Tuesday, October 17, 2017

Judge Allows 'Necessity' Defense by Climate Activists in Oil Pipeline Protest

A Minnesota judge ruled that three activists charged with felonies can argue they had no legal alternative to protect citizens from climate change impacts.

Emily Johnston and two other activists were charged with felonies for shutting down a pipeline in Minnesota. A fourth activist filmed it. A judge in their trial has allowed the defendants to use the "necessity" defense. (Credit: Direct Climate Action) Click to Enlarge.
A judge in Minnesota has cleared the way for an unusual and potentially groundbreaking defense, allowing climate activists to use the "necessity" of confronting the climate crisis as justification for temporarily shutting down two crude oil pipelines last year.

Robert Tiffany, a district court judge in Clearwater County, Minnesota, ruled on Oct. 11 that three activists who were arrested and charged with felonies last year can argue that they violated the law in order to protect citizens from the impacts of global warming and that they had no legal alternative.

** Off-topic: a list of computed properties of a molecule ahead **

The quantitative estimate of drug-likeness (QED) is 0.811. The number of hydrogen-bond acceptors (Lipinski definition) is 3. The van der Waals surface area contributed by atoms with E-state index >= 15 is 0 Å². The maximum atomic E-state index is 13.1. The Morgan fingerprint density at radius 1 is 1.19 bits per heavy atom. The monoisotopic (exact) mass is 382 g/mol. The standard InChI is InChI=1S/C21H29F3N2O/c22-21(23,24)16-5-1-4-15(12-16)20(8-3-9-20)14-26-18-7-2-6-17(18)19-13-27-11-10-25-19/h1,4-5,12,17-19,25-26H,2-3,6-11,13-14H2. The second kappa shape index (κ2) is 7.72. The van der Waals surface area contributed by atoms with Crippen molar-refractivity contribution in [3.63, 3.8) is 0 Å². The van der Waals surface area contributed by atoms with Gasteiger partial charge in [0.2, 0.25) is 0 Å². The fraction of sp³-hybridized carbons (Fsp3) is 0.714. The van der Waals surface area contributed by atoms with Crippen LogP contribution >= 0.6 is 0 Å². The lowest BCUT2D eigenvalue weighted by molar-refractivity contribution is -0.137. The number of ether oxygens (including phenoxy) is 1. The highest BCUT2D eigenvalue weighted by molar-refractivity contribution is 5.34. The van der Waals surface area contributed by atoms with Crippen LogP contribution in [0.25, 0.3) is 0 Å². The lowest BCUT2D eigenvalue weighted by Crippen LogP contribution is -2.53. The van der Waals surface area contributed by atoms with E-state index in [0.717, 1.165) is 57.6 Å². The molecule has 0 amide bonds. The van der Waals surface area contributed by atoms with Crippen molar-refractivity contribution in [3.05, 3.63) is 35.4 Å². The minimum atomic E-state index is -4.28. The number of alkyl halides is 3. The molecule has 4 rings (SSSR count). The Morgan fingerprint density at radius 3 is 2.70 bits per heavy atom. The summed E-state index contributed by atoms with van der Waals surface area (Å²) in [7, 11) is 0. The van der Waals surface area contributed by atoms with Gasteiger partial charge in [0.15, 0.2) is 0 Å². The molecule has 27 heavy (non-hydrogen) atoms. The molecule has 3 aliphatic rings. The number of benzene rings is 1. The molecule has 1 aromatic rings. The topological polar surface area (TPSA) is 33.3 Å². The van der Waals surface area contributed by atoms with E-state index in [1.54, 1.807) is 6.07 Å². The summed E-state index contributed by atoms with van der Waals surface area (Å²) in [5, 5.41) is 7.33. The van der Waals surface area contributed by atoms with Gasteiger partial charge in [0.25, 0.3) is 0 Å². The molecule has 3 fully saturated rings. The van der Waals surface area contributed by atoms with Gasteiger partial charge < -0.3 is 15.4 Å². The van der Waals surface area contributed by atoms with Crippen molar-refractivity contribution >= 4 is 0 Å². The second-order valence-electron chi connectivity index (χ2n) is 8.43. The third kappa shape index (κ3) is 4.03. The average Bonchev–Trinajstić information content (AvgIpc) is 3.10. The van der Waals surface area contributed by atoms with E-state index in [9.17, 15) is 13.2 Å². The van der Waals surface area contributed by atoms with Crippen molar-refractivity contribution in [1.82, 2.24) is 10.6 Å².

"It is extremely unusual for a court to allow presentation of the necessity defense by environmental protesters," said Michael Gerrard, director of the Sabin Center for Climate Change Law at Columbia University.  "It will be fascinating to see how this trial goes and how much evidence the court allows."

The ruling is only the third time a judge in the United States has allowed for such a defense in a climate case.  The first case, in Massachusetts in 2014, did not go to trial after the prosecutor dropped the charges.  A judge allowed the necessity defense in a Washington State case in 2016 but then instructed jurors they could not acquit on necessity.  "Only a few courts have allowed presentation of the climate necessity defense, and until Friday, no judge in a jury trial in the United States had recognized the defense in writing," the Climate Defense Project, a legal nonprofit that provided pre-trial briefing and is part of the defendants' legal team, said in a statement.

Read more at Judge Allows 'Necessity' Defense by Climate Activists in Oil Pipeline Protest

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